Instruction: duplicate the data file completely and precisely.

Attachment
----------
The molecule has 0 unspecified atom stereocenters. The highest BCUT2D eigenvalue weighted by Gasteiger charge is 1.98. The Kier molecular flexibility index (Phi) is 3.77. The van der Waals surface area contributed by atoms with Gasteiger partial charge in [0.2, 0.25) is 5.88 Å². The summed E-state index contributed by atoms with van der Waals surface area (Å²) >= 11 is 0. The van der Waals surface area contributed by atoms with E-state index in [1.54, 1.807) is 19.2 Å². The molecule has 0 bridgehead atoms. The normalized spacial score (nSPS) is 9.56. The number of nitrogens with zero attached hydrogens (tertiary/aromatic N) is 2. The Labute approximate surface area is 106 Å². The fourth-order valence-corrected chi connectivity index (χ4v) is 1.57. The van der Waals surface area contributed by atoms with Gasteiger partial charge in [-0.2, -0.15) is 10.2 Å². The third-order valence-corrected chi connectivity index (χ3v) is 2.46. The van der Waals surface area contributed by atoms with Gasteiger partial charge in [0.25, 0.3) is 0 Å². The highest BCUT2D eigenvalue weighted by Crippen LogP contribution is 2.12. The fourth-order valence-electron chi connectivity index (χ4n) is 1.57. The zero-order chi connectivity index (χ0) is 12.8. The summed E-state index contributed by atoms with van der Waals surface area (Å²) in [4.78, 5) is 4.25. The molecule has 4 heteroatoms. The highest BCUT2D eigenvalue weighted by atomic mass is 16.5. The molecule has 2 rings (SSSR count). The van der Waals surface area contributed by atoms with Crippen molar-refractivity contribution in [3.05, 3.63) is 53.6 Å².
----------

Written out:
The molecule has 0 unspecified atom stereocenters. The highest BCUT2D eigenvalue weighted by Gasteiger charge is 1.98. The Kier molecular flexibility index (Phi) is 3.77. The van der Waals surface area contributed by atoms with Gasteiger partial charge in [0.2, 0.25) is 5.88 Å². The summed E-state index contributed by atoms with van der Waals surface area (Å²) >= 11 is 0. The van der Waals surface area contributed by atoms with E-state index in [1.54, 1.807) is 19.2 Å². The molecule has 0 bridgehead atoms. The normalized spacial score (nSPS) is 9.56. The number of nitrogens with zero attached hydrogens (tertiary/aromatic N) is 2. The Labute approximate surface area is 106 Å². The fourth-order valence-corrected chi connectivity index (χ4v) is 1.57. The van der Waals surface area contributed by atoms with Gasteiger partial charge in [-0.2, -0.15) is 10.2 Å². The third-order valence-corrected chi connectivity index (χ3v) is 2.46. The van der Waals surface area contributed by atoms with Gasteiger partial charge in [0.25, 0.3) is 0 Å². The highest BCUT2D eigenvalue weighted by Crippen LogP contribution is 2.12. The fourth-order valence-electron chi connectivity index (χ4n) is 1.57. The zero-order chi connectivity index (χ0) is 12.8. The summed E-state index contributed by atoms with van der Waals surface area (Å²) in [4.78, 5) is 4.25. The molecule has 4 heteroatoms. The highest BCUT2D eigenvalue weighted by atomic mass is 16.5. The molecule has 2 rings (SSSR count). The van der Waals surface area contributed by atoms with Crippen molar-refractivity contribution in [3.05, 3.63) is 53.6 Å².